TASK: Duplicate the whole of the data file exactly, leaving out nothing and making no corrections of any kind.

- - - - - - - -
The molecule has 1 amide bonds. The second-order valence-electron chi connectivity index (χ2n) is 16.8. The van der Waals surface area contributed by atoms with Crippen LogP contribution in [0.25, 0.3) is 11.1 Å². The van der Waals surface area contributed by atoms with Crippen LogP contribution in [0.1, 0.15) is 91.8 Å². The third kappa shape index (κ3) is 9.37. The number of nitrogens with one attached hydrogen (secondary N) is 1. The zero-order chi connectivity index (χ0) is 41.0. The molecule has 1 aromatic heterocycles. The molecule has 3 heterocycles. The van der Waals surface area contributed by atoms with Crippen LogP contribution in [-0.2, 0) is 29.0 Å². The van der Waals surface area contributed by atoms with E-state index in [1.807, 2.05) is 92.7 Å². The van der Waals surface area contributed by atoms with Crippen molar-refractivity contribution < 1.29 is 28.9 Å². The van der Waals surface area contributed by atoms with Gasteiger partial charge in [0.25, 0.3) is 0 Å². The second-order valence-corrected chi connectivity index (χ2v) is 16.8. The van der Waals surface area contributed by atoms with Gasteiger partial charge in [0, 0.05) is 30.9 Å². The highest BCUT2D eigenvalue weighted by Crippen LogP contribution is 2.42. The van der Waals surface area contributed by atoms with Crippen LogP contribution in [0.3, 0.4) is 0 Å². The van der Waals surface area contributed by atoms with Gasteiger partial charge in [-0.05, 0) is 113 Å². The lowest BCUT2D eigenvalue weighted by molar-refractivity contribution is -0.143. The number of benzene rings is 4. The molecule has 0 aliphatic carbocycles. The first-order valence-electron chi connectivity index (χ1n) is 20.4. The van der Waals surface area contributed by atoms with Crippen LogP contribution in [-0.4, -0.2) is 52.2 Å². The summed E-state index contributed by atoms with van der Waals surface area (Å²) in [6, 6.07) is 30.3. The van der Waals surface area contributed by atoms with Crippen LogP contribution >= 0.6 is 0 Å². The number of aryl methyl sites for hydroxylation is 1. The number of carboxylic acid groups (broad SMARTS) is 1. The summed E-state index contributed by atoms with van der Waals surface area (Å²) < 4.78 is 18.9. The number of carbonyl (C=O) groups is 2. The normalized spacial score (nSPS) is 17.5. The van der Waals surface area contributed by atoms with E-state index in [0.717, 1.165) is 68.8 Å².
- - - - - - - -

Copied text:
The molecule has 1 amide bonds. The second-order valence-electron chi connectivity index (χ2n) is 16.8. The van der Waals surface area contributed by atoms with Crippen LogP contribution in [0.25, 0.3) is 11.1 Å². The van der Waals surface area contributed by atoms with Crippen LogP contribution in [0.1, 0.15) is 91.8 Å². The third kappa shape index (κ3) is 9.37. The number of nitrogens with one attached hydrogen (secondary N) is 1. The zero-order chi connectivity index (χ0) is 41.0. The molecule has 1 aromatic heterocycles. The molecule has 3 heterocycles. The van der Waals surface area contributed by atoms with Crippen LogP contribution in [-0.2, 0) is 29.0 Å². The van der Waals surface area contributed by atoms with E-state index in [1.807, 2.05) is 92.7 Å². The van der Waals surface area contributed by atoms with Crippen molar-refractivity contribution < 1.29 is 28.9 Å². The van der Waals surface area contributed by atoms with Gasteiger partial charge in [0.25, 0.3) is 0 Å². The second-order valence-corrected chi connectivity index (χ2v) is 16.8. The van der Waals surface area contributed by atoms with Gasteiger partial charge in [0, 0.05) is 30.9 Å². The highest BCUT2D eigenvalue weighted by Crippen LogP contribution is 2.42. The van der Waals surface area contributed by atoms with Crippen LogP contribution in [0.3, 0.4) is 0 Å². The van der Waals surface area contributed by atoms with Gasteiger partial charge in [-0.05, 0) is 113 Å². The lowest BCUT2D eigenvalue weighted by molar-refractivity contribution is -0.143. The number of benzene rings is 4. The molecule has 0 aliphatic carbocycles. The first-order valence-electron chi connectivity index (χ1n) is 20.4. The van der Waals surface area contributed by atoms with Crippen LogP contribution in [-0.4, -0.2) is 52.2 Å². The summed E-state index contributed by atoms with van der Waals surface area (Å²) in [6, 6.07) is 30.3. The van der Waals surface area contributed by atoms with Crippen LogP contribution >= 0.6 is 0 Å². The number of aryl methyl sites for hydroxylation is 1. The number of carboxylic acid groups (broad SMARTS) is 1. The summed E-state index contributed by atoms with van der Waals surface area (Å²) < 4.78 is 18.9. The number of carbonyl (C=O) groups is 2. The normalized spacial score (nSPS) is 17.5. The van der Waals surface area contributed by atoms with E-state index in [0.717, 1.165) is 68.8 Å².